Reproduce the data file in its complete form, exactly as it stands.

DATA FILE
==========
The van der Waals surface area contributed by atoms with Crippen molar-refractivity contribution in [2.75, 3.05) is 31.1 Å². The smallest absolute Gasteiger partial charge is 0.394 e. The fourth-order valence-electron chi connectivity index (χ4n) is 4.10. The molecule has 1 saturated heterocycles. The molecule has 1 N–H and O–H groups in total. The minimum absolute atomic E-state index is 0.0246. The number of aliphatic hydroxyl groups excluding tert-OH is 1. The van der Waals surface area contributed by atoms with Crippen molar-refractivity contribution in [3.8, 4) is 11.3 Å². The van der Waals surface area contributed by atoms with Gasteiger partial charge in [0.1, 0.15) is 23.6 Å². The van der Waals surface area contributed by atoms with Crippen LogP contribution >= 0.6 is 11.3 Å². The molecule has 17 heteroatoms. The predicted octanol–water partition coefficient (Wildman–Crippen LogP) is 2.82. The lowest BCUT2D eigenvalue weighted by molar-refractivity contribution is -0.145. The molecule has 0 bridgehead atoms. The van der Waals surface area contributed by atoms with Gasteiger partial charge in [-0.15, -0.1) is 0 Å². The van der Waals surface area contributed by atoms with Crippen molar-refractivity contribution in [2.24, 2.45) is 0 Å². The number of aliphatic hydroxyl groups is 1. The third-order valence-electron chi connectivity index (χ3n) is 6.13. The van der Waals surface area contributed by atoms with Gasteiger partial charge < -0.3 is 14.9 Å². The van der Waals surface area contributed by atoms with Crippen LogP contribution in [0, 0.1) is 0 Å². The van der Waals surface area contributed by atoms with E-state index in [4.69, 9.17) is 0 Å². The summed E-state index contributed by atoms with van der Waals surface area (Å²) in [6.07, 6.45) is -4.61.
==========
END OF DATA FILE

The van der Waals surface area contributed by atoms with Crippen molar-refractivity contribution in [2.75, 3.05) is 31.1 Å². The smallest absolute Gasteiger partial charge is 0.394 e. The fourth-order valence-electron chi connectivity index (χ4n) is 4.10. The molecule has 1 saturated heterocycles. The molecule has 1 N–H and O–H groups in total. The minimum absolute atomic E-state index is 0.0246. The number of aliphatic hydroxyl groups excluding tert-OH is 1. The van der Waals surface area contributed by atoms with Crippen molar-refractivity contribution in [3.8, 4) is 11.3 Å². The van der Waals surface area contributed by atoms with Gasteiger partial charge in [0.1, 0.15) is 23.6 Å². The van der Waals surface area contributed by atoms with Crippen LogP contribution >= 0.6 is 11.3 Å². The molecule has 17 heteroatoms. The predicted octanol–water partition coefficient (Wildman–Crippen LogP) is 2.82. The lowest BCUT2D eigenvalue weighted by molar-refractivity contribution is -0.145. The molecule has 0 bridgehead atoms. The van der Waals surface area contributed by atoms with Gasteiger partial charge in [-0.15, -0.1) is 0 Å². The van der Waals surface area contributed by atoms with Crippen molar-refractivity contribution in [2.24, 2.45) is 0 Å². The number of aliphatic hydroxyl groups is 1. The third-order valence-electron chi connectivity index (χ3n) is 6.13. The van der Waals surface area contributed by atoms with Gasteiger partial charge < -0.3 is 14.9 Å². The van der Waals surface area contributed by atoms with Crippen LogP contribution in [0, 0.1) is 0 Å². The van der Waals surface area contributed by atoms with E-state index in [4.69, 9.17) is 0 Å². The summed E-state index contributed by atoms with van der Waals surface area (Å²) in [6.07, 6.45) is -4.61.